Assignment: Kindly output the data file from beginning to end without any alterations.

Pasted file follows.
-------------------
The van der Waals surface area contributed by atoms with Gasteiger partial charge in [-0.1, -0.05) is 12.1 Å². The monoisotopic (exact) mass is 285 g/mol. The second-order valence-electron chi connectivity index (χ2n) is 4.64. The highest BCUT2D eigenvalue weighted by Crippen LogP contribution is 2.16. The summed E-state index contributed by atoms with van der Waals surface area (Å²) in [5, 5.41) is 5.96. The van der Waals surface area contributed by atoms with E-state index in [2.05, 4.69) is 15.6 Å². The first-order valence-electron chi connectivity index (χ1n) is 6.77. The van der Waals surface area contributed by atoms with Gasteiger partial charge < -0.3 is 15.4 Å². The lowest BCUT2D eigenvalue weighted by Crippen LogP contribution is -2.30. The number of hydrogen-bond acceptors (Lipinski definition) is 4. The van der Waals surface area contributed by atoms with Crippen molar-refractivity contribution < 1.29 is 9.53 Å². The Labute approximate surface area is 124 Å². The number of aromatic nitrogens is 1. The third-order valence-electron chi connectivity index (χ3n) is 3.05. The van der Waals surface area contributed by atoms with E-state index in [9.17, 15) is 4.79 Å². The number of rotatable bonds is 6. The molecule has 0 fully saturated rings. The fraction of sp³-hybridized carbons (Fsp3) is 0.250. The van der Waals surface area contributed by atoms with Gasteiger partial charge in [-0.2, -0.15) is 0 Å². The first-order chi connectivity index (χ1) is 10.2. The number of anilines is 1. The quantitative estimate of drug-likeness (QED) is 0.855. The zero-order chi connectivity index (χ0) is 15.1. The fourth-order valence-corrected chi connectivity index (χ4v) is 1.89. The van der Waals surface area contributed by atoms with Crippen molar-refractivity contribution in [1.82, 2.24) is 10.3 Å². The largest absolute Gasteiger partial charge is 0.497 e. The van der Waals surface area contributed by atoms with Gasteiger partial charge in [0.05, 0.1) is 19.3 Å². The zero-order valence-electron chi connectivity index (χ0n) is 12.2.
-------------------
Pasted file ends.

The van der Waals surface area contributed by atoms with Gasteiger partial charge in [-0.1, -0.05) is 12.1 Å². The monoisotopic (exact) mass is 285 g/mol. The second-order valence-electron chi connectivity index (χ2n) is 4.64. The highest BCUT2D eigenvalue weighted by Crippen LogP contribution is 2.16. The summed E-state index contributed by atoms with van der Waals surface area (Å²) in [5, 5.41) is 5.96. The van der Waals surface area contributed by atoms with E-state index in [2.05, 4.69) is 15.6 Å². The first-order valence-electron chi connectivity index (χ1n) is 6.77. The van der Waals surface area contributed by atoms with Gasteiger partial charge < -0.3 is 15.4 Å². The lowest BCUT2D eigenvalue weighted by Crippen LogP contribution is -2.30. The number of hydrogen-bond acceptors (Lipinski definition) is 4. The van der Waals surface area contributed by atoms with Crippen molar-refractivity contribution < 1.29 is 9.53 Å². The Labute approximate surface area is 124 Å². The number of aromatic nitrogens is 1. The third-order valence-electron chi connectivity index (χ3n) is 3.05. The van der Waals surface area contributed by atoms with E-state index in [9.17, 15) is 4.79 Å². The number of rotatable bonds is 6. The molecule has 0 fully saturated rings. The fraction of sp³-hybridized carbons (Fsp3) is 0.250. The van der Waals surface area contributed by atoms with Gasteiger partial charge in [-0.2, -0.15) is 0 Å². The first-order chi connectivity index (χ1) is 10.2. The number of anilines is 1. The quantitative estimate of drug-likeness (QED) is 0.855. The zero-order chi connectivity index (χ0) is 15.1. The fourth-order valence-corrected chi connectivity index (χ4v) is 1.89. The van der Waals surface area contributed by atoms with Crippen molar-refractivity contribution in [1.82, 2.24) is 10.3 Å². The largest absolute Gasteiger partial charge is 0.497 e. The van der Waals surface area contributed by atoms with Gasteiger partial charge in [0.05, 0.1) is 19.3 Å². The zero-order valence-electron chi connectivity index (χ0n) is 12.2.